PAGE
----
Basics of flywheel UPSs

Today's electrical power systems are plagued by a variety of disturbances ranging from short-duration sags, swells, and transients to long-term interruptions.


Today's electrical power systems are plagued by a variety of disturbances ranging from short-duration sags, swells, and transients to long-term interruptions. These problems can be caused by motorized equipment within the plant starting and stopping, internal or external faults, or thunderstorm and lightning effects on the utility lines. In addition, power utilities in many areas of the country are operating at or near capacity, resulting in frequent "load shedding" (rolling blackouts) (Fig. 1).

Studies have shown that approximately 85% of all power events are voltage sags lasting less than 2 sec, with many under 1 sec. A study by Bell Labs found that 87% of downtime is caused by disturbances lasting no more than 0.5 sec.

Aggravating the problem is extensive use of electronic drives on large motors, preventing them from helping to maintain the bus voltage during disruptions. The motor is effectively decoupled from the system by drive electronics. Thus, industrial power systems today are much more vulnerable to power disturbances than they were in the past. Although electronic systems such as computers are highly susceptible, even electromagnetic contactors can be affected. A disturbance of only a few milliseconds duration can cause the shutdown of one or more individual machines, or an entire plant through a chain-reaction. The resulting cost to a company from downtime, product loss, and equipment damage can be hundreds of thousands of dollars.

Traditional UPS systems

To avoid these problems and ensure uninterrupted plant operation, more and more facilities are installing some form of uninterruptible power supply (UPS). Long-term needs are typically served by engine-generators. While they can provide power for an unlimited time as long as fuel is available, they require up to several minutes to start and synchronize, making them ineffective in handling the most prevalent short-duration disturbances.

For decades, electrochemical battery UPS systems have been used to handle short disruptions in power. These consist of large banks of rechargeable batteries, a rectifier/charger which provides dc charging current to the batteries when power is available, and inverter electronics that convert the dc voltage to ac to feed the critical load bus when needed. These systems are online and switch to battery power in a matter of milliseconds, and can provide power for up to several hours, which is known as ride-through. While battery systems can provide relatively large amounts of energy, they suffer from several disadvantages including large space requirements, high maintenance, environmental issues, and a limited charge/discharge cycle life.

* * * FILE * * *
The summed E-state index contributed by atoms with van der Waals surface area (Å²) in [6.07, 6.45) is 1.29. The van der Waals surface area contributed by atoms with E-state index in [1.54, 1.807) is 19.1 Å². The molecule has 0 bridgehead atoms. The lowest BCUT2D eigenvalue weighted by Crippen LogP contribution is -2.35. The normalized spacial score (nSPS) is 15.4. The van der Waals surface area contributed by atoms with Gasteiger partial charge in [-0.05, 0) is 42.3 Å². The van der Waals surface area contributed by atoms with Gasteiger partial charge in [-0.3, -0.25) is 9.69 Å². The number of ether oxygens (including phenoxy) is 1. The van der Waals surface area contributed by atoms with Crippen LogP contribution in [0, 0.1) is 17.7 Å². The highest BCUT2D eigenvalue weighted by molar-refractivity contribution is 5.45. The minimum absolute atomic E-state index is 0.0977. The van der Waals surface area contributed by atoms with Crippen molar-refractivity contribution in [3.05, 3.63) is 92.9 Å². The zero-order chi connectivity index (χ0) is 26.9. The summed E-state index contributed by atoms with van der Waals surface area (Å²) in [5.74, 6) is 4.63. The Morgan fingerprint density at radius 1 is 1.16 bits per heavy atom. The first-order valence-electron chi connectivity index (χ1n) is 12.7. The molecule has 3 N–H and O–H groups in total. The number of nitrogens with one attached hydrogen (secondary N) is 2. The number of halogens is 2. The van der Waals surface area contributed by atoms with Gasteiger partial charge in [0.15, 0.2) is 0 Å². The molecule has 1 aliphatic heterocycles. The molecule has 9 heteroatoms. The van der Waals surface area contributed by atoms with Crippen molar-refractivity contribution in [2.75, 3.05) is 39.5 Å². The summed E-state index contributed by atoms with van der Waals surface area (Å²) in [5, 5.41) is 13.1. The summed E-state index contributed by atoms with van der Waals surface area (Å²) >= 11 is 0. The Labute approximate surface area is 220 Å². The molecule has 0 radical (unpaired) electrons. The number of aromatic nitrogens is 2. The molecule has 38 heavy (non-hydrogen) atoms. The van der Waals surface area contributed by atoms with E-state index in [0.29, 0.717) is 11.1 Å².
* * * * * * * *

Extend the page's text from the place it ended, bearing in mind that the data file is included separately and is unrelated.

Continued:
So is there an option? It would appear that today the answer is yes.

New technology or old idea?

Since the earliest pottery wheels, people have known about the ability of a flywheel to store energy. This fact has been put to use in many machines, from the first steam engine to modern engines of all types, where flywheels provide smooth shaft rotation by eliminating engine pulsation. Sir Isaac Newton formalized this effect in his first law of motion, which states that a mass will tend to maintain its velocity unless acted upon by an external force.

This inertia principle has been used since the 1970s in rotary UPS systems, which consist of a conventional motor-generator with a flywheel installed on the shaft. In operation, the motor takes power from the supply bus, and the generator is always supplying power to the load. During brief interruptions, flywheel energy is used to maintain rotation of the generator and provide uninterrupted power. The rotational speed and generator frequency decay rapidly due to bearing and air friction and the loss of kinetic energy as it is converted to electrical energy. As a result, these systems can recover only a relatively small percentage of the available flywheel energy, and are limited to short duration ride-through. They can, however, supply large amounts of power, making them useful for handling short power events on large systems.

The new breed

Today there is a new generation of flywheel UPS systems, known by various names including kinetic battery, electromechanical battery (EMB), or flywheel energy storage system (FESS). They use high-speed flywheels rotating on extremely low-friction bearings in a near-perfect vacuum. They can store large amounts of energy and then deliver it within a few milliseconds when needed.